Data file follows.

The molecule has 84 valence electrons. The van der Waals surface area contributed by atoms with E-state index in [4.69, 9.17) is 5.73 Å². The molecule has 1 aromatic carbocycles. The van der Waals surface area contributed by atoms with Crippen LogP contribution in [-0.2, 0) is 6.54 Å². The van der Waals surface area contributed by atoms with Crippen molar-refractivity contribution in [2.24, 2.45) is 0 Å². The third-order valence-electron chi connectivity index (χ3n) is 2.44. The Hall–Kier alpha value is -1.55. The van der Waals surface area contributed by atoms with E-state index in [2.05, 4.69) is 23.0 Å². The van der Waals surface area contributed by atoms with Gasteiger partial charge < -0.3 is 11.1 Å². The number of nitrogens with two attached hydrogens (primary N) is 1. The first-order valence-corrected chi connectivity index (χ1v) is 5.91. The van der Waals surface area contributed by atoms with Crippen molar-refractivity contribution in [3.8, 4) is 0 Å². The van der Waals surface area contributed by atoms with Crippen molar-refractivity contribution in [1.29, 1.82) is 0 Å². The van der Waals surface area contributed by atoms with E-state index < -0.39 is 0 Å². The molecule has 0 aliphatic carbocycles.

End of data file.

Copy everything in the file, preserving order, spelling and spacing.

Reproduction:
The molecule has 84 valence electrons. The van der Waals surface area contributed by atoms with E-state index in [4.69, 9.17) is 5.73 Å². The molecule has 1 aromatic carbocycles. The van der Waals surface area contributed by atoms with Crippen LogP contribution in [-0.2, 0) is 6.54 Å². The van der Waals surface area contributed by atoms with Crippen molar-refractivity contribution in [2.24, 2.45) is 0 Å². The third-order valence-electron chi connectivity index (χ3n) is 2.44. The Hall–Kier alpha value is -1.55. The van der Waals surface area contributed by atoms with E-state index in [2.05, 4.69) is 23.0 Å². The van der Waals surface area contributed by atoms with Gasteiger partial charge < -0.3 is 11.1 Å². The number of nitrogens with two attached hydrogens (primary N) is 1. The first-order valence-corrected chi connectivity index (χ1v) is 5.91. The van der Waals surface area contributed by atoms with Crippen molar-refractivity contribution in [3.8, 4) is 0 Å². The van der Waals surface area contributed by atoms with Crippen molar-refractivity contribution in [1.29, 1.82) is 0 Å². The van der Waals surface area contributed by atoms with E-state index < -0.39 is 0 Å². The molecule has 0 aliphatic carbocycles.